Luke 13:18-35 (NIV)
The Parables of the Mustard Seed and the Yeast
18Then Jesus asked, “What is the kingdom of God like? What shall I compare it to? 19It is like a mustard seed, which a man took and planted in his garden. It grew and became a tree, and the birds of the air perched in its branches.”
20Again he asked, “What shall I compare the kingdom of God to? 21It is like yeast that a woman took and mixed into a large amount of flour until it worked all through the dough.”
The Narrow Door
The way is narrow. We can’t bring our self-centeredness, pride, lusts, hate, or especially our own righteousness. As the famous hymn sings: “Nothing in my hand I bring, simply to Thy cross I cling.”
22Then Jesus went through the towns and villages, teaching as he made his way to Jerusalem. 23Someone asked him, “Lord, are only a few people going to be saved?”
He said to them, 24“Make every effort to enter through the narrow door, because many, I tell you, will try to enter and will not be able to.
from 40 Days to Your Best Life: A Spiritual Journey to Contentment for Nurses,
by Suzanne Tietjen
The way to life—to God!—is vigorous and requires your total attention.
–Luke 13:24 (the Message)
In 1999, the Institute of Medicine issued a report titled “To Err Is Human,” saying that one in twenty-five hospital patients is harmed by medical errors. Medical errors are the eighth highest cause of death in the United States, outranking automobile accidents, breast cancer, and HIV/AIDS. My father, an aerospace engineer—and thus a person with a low tolerance for errors—couldn’t get over this.
“How can this happen?” he asked me.
I told him to imagine himself sitting at the dinner table reaching for the salt when Mom asks him a question. A moment later he finds himself shaking pepper rather than salt onto his mashed potatoes. It happens just like that.
Distraction, it turns out, is the root cause of errors about 41 percent of the time. The health-care world is struggling to find ways to avoid interruptions and concentrate on the task at hand.
Distraction gets me in trouble spiritually as well. I battle it daily in my prayer life. I start out talking to God and somehow find myself making a grocery list. Or I plan to read my Bible, but get caught up in a television show.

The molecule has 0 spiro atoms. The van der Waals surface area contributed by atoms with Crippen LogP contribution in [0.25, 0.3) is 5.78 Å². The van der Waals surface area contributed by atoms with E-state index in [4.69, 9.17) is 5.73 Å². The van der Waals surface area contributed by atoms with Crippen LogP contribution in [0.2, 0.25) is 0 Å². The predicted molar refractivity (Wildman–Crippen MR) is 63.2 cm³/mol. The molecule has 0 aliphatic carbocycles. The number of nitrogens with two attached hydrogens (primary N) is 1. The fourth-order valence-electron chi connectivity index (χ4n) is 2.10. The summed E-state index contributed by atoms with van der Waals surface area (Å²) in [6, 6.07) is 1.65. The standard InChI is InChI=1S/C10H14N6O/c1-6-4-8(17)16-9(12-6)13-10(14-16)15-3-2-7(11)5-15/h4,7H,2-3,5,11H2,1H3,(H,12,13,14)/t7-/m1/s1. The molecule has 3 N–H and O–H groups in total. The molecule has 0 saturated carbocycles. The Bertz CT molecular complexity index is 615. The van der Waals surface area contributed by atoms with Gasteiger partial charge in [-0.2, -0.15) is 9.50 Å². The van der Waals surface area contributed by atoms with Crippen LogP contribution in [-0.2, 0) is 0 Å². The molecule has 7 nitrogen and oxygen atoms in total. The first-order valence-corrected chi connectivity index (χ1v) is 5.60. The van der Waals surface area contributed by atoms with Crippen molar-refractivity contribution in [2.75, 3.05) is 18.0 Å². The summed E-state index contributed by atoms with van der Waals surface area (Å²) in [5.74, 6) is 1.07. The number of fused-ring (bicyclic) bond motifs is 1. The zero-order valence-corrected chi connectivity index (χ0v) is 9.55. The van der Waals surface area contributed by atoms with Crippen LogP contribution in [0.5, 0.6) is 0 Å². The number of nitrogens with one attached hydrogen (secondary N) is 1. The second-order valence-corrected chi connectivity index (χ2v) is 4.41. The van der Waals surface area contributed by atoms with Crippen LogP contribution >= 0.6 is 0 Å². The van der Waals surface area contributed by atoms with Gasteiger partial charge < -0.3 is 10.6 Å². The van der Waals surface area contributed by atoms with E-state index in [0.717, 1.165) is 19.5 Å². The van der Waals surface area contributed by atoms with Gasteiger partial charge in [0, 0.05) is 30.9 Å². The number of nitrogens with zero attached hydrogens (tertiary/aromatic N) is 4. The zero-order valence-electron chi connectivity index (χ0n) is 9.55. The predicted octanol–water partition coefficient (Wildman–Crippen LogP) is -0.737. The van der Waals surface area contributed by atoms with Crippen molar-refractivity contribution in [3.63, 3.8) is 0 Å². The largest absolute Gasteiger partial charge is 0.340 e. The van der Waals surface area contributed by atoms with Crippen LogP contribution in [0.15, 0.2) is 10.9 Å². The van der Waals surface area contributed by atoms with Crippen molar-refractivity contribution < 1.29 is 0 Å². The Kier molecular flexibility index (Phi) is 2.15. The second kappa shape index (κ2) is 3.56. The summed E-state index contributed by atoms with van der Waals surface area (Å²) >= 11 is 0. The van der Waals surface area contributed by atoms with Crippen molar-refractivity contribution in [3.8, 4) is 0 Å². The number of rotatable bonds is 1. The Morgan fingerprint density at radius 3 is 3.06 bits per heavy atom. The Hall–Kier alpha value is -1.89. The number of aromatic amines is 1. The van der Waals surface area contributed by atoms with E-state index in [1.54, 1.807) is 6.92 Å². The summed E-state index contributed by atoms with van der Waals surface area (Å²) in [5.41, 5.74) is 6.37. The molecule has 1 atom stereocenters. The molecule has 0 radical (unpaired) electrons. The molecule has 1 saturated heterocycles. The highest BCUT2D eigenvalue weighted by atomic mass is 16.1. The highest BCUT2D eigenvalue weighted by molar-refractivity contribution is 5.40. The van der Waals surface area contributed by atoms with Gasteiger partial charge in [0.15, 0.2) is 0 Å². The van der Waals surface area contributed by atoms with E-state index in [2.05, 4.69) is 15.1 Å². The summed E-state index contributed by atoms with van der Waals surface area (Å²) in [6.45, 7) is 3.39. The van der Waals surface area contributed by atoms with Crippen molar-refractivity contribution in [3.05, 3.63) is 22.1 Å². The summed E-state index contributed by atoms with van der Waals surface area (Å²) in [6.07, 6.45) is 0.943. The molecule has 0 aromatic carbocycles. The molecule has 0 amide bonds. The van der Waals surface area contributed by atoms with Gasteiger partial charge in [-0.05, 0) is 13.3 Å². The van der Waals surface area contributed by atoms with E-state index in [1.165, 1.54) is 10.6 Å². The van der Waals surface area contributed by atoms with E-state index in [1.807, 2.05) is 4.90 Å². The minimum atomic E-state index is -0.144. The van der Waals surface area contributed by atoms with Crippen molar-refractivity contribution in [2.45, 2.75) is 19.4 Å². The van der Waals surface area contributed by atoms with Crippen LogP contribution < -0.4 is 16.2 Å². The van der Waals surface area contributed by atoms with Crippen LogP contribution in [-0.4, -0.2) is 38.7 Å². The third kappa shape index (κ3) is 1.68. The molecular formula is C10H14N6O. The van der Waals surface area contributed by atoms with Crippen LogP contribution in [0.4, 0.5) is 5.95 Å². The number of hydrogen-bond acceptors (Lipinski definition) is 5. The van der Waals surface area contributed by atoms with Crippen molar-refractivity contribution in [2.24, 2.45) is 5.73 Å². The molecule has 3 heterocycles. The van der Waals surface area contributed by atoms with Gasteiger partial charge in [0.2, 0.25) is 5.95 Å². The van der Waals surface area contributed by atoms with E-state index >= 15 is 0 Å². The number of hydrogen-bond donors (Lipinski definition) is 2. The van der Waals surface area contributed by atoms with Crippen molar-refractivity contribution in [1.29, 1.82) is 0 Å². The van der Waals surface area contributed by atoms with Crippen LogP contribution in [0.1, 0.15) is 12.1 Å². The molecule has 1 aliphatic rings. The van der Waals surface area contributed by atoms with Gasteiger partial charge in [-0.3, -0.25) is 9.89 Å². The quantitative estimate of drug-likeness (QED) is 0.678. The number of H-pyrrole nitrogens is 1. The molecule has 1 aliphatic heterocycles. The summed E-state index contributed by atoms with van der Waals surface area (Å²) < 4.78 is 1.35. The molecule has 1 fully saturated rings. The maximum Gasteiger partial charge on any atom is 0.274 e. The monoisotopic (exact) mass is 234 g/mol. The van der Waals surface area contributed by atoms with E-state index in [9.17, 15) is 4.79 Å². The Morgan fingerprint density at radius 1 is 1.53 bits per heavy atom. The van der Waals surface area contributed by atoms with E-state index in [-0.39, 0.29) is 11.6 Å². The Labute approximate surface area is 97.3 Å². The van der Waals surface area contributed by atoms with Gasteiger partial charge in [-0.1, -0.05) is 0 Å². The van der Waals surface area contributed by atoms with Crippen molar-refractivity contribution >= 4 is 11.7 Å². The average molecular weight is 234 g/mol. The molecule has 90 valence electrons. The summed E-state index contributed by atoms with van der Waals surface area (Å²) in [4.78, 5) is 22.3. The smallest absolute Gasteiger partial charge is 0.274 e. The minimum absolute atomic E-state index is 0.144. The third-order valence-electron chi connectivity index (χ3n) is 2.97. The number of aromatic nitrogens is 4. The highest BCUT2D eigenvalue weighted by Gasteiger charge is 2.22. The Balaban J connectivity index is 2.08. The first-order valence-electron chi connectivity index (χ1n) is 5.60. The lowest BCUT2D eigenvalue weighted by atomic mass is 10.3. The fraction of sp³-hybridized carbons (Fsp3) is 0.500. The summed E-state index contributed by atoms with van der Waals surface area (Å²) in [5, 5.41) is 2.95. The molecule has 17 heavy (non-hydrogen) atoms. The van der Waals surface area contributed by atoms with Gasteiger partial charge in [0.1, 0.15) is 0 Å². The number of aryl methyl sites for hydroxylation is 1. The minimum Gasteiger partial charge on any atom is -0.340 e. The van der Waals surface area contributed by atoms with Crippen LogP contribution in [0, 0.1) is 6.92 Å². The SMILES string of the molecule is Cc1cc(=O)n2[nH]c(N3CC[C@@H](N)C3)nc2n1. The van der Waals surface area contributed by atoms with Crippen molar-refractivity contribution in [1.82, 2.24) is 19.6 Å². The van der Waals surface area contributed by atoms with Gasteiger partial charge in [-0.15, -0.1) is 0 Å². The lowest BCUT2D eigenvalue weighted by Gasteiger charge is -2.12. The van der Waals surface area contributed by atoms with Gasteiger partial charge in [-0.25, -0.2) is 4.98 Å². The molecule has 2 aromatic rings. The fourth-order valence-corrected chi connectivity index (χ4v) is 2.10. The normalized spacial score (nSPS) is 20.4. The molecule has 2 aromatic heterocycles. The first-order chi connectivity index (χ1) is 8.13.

Worse still, I have an impulse to call a friend or write a letter, but between the demands of work and home, I forget to do it. I find myself reacting to life’s interruptions, rather than following God’s leading. All too human, I can’t maintain my focus on my own.
The apostle Paul talked about having his eye on the goal. More and more—at work, at home, and in my relationships with God and people—I, too, am asking God to help me pay attention.
One thing at a time.
Focus on the goal.
Eyes on the prize.
His life in me.
25Once the owner of the house gets up and closes the door, you will stand outside knocking and pleading, ‘Sir, open the door for us.’
“But he will answer, ‘I don’t know you or where you come from.’
26“Then you will say, ‘We ate and drank with you, and you taught in our streets.’
27“But he will reply, ‘I don’t know you or where you come from. Away from me, all you evildoers!’
28“There will be weeping there, and gnashing of teeth, when you see Abraham, Isaac and Jacob and all the prophets in the kingdom of God, but you yourselves thrown out. 29People will come from east and west and north and south, and will take their places at the feast in the kingdom of God. 30Indeed there are those who are last who will be first, and first who will be last.”
Jesus’ Sorrow for Jerusalem
31At that time some Pharisees came to Jesus and said to him, “Leave this place and go somewhere else. Herod wants to kill you.”
32He replied, “Go tell that fox, ‘I will drive out demons and heal people today and tomorrow, and on the third day I will reach my goal.’ 33In any case, I must keep going today and tomorrow and the next day—for surely no prophet can die outside Jerusalem!
34“O Jerusalem, Jerusalem, you who kill the prophets and stone those sent to you, how often I have longed to gather your children together, as a hen gathers her chicks under her wings, but you were not willing! 35Look, your house is left to you desolate. I tell you, you will not see me again until you say, ‘Blessed is he who comes in the name of the Lord.'”
How much we need the Savior! “Rock of Ages” — written by Augustus Toplady and sung HERE by the Antrim Mennonite Choir from Freeport, Ohio.